The Telegraph last weekend gave an entire page to columnist Paul Kent rubbishing Storm coach Craig Bellamy for rubbishing Kent for rubbishing Cameron Smith.
A frustrated Bellamy had, presumably, grown weary of endlessly defending his star hooker against the likes of Kent and had stated that opinions of relevance should perhaps be confined to people who have actually played in the NRL.
Funnily enough Paul Kent meets this qualification. Kent played one first grade match for Parramatta in 1989. It's not the most auspicious of footballing resumes, and, given it was his only appearance, you'd have to assume that it didn't go all that well, but, still, it does mean that Kent, in having pulled on a jersey and run onto the park, meets Bellamy's criteria.
It is possible though, and indeed likely, that Bellamy (who played 148 games for the Raiders - one of which won them the 1990 premiership - and went on to coach the NSW State of Origin side before his work with the Storm) might look down his nose a little at Kent's contrasting level of accomplishment. You might even go so far as to say that Bellamy would prefer to hear, on matters football, from people who have played more than just the one club game.
Kent disagrees with vigour, for an entire page of The Telegraph. Does this mean, Kent argues, that you can't have an opinion on who will win the Melbourne Cup unless you have jockeyed in the race yourself? Are actors and script writers the only people allowed to have opinions on the quality of movies?
Kent seems unable to grasp the fact that Bellamy isn't questioning the right of everybody to have an opinion; what he's questioning is the validity of opinions being broadcast by people with questionable credentials, like Kent, in platforms like The Telegraph, to such significant circulations.
It's entertaining stuff, it sells newspapers, and, indulging in that sort of NSW-Victoria rivalry is a lot of what football's about.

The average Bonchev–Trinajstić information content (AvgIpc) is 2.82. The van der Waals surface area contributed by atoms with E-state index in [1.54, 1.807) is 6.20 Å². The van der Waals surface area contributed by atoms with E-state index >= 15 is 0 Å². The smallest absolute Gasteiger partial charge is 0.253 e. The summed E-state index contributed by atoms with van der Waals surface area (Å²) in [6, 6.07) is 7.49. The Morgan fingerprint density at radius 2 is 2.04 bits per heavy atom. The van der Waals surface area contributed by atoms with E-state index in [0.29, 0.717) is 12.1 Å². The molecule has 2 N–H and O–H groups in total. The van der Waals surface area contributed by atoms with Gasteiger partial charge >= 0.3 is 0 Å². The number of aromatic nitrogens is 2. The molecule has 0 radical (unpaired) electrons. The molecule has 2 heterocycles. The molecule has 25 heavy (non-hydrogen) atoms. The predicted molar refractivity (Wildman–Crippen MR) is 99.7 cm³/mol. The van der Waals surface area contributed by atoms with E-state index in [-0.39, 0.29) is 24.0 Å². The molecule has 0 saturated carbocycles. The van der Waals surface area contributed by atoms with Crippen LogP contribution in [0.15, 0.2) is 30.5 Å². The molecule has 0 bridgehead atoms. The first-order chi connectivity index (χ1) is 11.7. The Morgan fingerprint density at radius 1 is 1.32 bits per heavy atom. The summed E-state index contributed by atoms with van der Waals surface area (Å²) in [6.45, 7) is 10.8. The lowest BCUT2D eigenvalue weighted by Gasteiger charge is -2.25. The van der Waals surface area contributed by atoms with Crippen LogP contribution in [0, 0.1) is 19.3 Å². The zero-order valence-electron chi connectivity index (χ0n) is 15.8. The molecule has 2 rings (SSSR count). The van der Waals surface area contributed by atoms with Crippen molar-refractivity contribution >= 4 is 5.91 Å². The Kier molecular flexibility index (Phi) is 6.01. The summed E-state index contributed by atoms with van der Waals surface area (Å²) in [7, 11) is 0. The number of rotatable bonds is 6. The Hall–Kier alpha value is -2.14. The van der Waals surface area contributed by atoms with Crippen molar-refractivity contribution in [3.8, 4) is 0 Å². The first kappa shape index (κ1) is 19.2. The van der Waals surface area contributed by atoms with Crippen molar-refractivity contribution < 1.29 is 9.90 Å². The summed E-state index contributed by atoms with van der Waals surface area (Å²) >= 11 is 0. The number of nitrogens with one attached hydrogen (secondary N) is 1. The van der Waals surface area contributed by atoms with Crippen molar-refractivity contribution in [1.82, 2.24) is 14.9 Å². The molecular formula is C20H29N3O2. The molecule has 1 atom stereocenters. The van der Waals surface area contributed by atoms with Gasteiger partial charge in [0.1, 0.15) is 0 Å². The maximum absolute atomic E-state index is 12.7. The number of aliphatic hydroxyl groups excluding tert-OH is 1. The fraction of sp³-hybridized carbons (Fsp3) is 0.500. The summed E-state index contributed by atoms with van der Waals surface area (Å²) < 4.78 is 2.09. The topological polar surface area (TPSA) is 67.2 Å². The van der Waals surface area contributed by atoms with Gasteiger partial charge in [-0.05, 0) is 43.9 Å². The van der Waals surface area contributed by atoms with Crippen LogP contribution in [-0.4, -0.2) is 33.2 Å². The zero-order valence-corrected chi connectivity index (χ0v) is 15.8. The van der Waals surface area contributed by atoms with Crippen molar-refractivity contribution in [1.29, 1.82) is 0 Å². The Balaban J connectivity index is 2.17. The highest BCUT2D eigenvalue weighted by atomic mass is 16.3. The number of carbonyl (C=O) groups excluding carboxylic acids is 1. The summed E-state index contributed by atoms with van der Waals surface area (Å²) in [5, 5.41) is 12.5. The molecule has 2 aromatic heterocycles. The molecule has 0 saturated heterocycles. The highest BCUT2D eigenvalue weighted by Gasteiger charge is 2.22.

But I don't know ... how far do you want to go with this? How far can you denigrate somebody like Smith while he's playing for the Storm, and then construct a reversal when he pulls on the green-and-gold?
It doesn't really work for me; as a Canterbury supporter I was always still able to appreciate how good Peter Sterling was. And the other thing is that Cameron Smith, for me, embodies a lot of what is great about our game: he's tough (without in any way being a thug); a skilful strategist who plays the game the way I believe it should be played. Is there any real value in people like Paul Kent giving him a hard time?
All this happens, of course, in the media - 'the Fourth Estate,' as Edmund Burke (no relation that I can so far establish) coined it. His fellow Irishman Oscar Wilde famously declared, even as far back as then, that it is "the only estate. It has eaten the other three".
If only something would eat The Telegraph ...
NETBALL'S TAWDRY CHANGE
It turns out that netball, which, until recently you'd would have considered sacred, is not immune to modern sporting trends.
In a worrying series it has been subjected to another, fairly extreme, rule change: Netball Australia has announced that now, in only the last five minutes, you will be able to score a two-pointer from somewhere outside the usual shooting zone.
It appears to be roughly equivalent to a basketball three-pointer. But for me, what it really is is a tawdry, crowd-pleasing, faux excitement generating, cheap counterpart to Rugby League's extra-time golden point.
It maybe says a lot about us, the modern spectators, that in order to maintain our interest the sellers of the games keep feeling that they have to change the rules so that the best team on the day can lose, due to some freakish bit of play, in the last five minutes.
Peter Fitzsimons, in The Herald, has said that it is a good thing because it will 'attract morons'. You can only assume he is being facetious.
One of our international netballers, Jo Weston, put it better: 'There are only so many bells and whistles on a bike before it becomes a clown car'.